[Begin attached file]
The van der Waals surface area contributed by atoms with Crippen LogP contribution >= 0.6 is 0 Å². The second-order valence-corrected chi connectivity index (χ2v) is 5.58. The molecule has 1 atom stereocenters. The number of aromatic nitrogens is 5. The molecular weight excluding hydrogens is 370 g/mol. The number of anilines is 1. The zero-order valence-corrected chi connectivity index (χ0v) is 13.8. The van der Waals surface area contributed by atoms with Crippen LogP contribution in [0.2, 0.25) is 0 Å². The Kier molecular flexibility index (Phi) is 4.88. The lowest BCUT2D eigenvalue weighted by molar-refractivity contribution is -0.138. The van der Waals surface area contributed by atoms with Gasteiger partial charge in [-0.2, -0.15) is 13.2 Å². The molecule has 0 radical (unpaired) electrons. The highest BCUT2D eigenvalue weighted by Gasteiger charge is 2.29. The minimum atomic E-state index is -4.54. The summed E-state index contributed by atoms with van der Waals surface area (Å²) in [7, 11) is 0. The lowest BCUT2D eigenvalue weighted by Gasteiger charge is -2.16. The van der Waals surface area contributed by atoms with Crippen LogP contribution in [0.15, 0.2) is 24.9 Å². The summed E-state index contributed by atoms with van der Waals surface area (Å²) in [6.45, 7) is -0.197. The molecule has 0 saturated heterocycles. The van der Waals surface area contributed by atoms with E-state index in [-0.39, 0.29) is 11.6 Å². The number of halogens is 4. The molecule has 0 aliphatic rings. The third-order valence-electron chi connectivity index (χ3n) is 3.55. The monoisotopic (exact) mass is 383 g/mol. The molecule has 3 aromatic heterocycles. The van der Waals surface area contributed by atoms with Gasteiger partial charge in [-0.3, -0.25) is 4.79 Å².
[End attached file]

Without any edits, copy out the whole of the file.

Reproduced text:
The van der Waals surface area contributed by atoms with Crippen LogP contribution >= 0.6 is 0 Å². The second-order valence-corrected chi connectivity index (χ2v) is 5.58. The molecule has 1 atom stereocenters. The number of aromatic nitrogens is 5. The molecular weight excluding hydrogens is 370 g/mol. The number of anilines is 1. The zero-order valence-corrected chi connectivity index (χ0v) is 13.8. The van der Waals surface area contributed by atoms with Crippen LogP contribution in [0.2, 0.25) is 0 Å². The Kier molecular flexibility index (Phi) is 4.88. The lowest BCUT2D eigenvalue weighted by molar-refractivity contribution is -0.138. The van der Waals surface area contributed by atoms with Gasteiger partial charge in [-0.2, -0.15) is 13.2 Å². The molecule has 0 radical (unpaired) electrons. The highest BCUT2D eigenvalue weighted by Gasteiger charge is 2.29. The minimum atomic E-state index is -4.54. The summed E-state index contributed by atoms with van der Waals surface area (Å²) in [7, 11) is 0. The lowest BCUT2D eigenvalue weighted by Gasteiger charge is -2.16. The van der Waals surface area contributed by atoms with Crippen LogP contribution in [0.15, 0.2) is 24.9 Å². The summed E-state index contributed by atoms with van der Waals surface area (Å²) in [6.45, 7) is -0.197. The molecule has 0 saturated heterocycles. The van der Waals surface area contributed by atoms with E-state index in [-0.39, 0.29) is 11.6 Å². The number of halogens is 4. The molecule has 0 aliphatic rings. The third-order valence-electron chi connectivity index (χ3n) is 3.55. The monoisotopic (exact) mass is 383 g/mol. The molecule has 3 aromatic heterocycles. The van der Waals surface area contributed by atoms with Gasteiger partial charge in [-0.3, -0.25) is 4.79 Å².